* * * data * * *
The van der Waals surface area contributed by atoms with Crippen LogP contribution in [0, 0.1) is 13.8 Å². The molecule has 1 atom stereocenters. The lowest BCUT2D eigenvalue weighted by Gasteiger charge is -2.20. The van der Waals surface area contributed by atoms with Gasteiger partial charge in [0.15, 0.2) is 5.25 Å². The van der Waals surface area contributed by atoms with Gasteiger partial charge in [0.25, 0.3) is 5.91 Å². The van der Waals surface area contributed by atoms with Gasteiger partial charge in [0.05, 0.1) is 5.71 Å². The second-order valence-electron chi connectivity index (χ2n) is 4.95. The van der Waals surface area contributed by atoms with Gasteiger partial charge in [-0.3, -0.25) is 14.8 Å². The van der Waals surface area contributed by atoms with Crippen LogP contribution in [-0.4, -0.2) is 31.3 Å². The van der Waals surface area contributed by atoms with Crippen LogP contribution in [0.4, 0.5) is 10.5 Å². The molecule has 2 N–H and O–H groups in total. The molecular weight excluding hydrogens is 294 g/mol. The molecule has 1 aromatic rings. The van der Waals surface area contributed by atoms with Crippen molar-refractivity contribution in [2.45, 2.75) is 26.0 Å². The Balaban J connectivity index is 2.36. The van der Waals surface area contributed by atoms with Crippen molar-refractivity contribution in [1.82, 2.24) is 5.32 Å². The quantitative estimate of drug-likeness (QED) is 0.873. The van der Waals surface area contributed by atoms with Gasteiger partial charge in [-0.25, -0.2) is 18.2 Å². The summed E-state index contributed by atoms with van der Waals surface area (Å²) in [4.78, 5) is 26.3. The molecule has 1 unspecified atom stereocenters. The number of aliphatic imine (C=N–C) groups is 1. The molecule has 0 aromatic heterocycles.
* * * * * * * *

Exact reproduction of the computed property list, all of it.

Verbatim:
The van der Waals surface area contributed by atoms with Crippen LogP contribution in [0, 0.1) is 13.8 Å². The molecule has 1 atom stereocenters. The lowest BCUT2D eigenvalue weighted by Gasteiger charge is -2.20. The van der Waals surface area contributed by atoms with Gasteiger partial charge in [0.15, 0.2) is 5.25 Å². The van der Waals surface area contributed by atoms with Gasteiger partial charge in [0.25, 0.3) is 5.91 Å². The van der Waals surface area contributed by atoms with Gasteiger partial charge in [0.05, 0.1) is 5.71 Å². The second-order valence-electron chi connectivity index (χ2n) is 4.95. The van der Waals surface area contributed by atoms with Gasteiger partial charge in [-0.3, -0.25) is 14.8 Å². The van der Waals surface area contributed by atoms with Crippen LogP contribution in [-0.4, -0.2) is 31.3 Å². The van der Waals surface area contributed by atoms with Crippen LogP contribution in [0.4, 0.5) is 10.5 Å². The molecule has 2 N–H and O–H groups in total. The molecular weight excluding hydrogens is 294 g/mol. The molecule has 1 aromatic rings. The van der Waals surface area contributed by atoms with Crippen molar-refractivity contribution in [2.45, 2.75) is 26.0 Å². The Balaban J connectivity index is 2.36. The van der Waals surface area contributed by atoms with Crippen molar-refractivity contribution in [1.82, 2.24) is 5.32 Å². The quantitative estimate of drug-likeness (QED) is 0.873. The van der Waals surface area contributed by atoms with Gasteiger partial charge in [-0.25, -0.2) is 18.2 Å². The summed E-state index contributed by atoms with van der Waals surface area (Å²) in [4.78, 5) is 26.3. The molecule has 1 unspecified atom stereocenters. The number of aliphatic imine (C=N–C) groups is 1. The molecule has 0 aromatic heterocycles.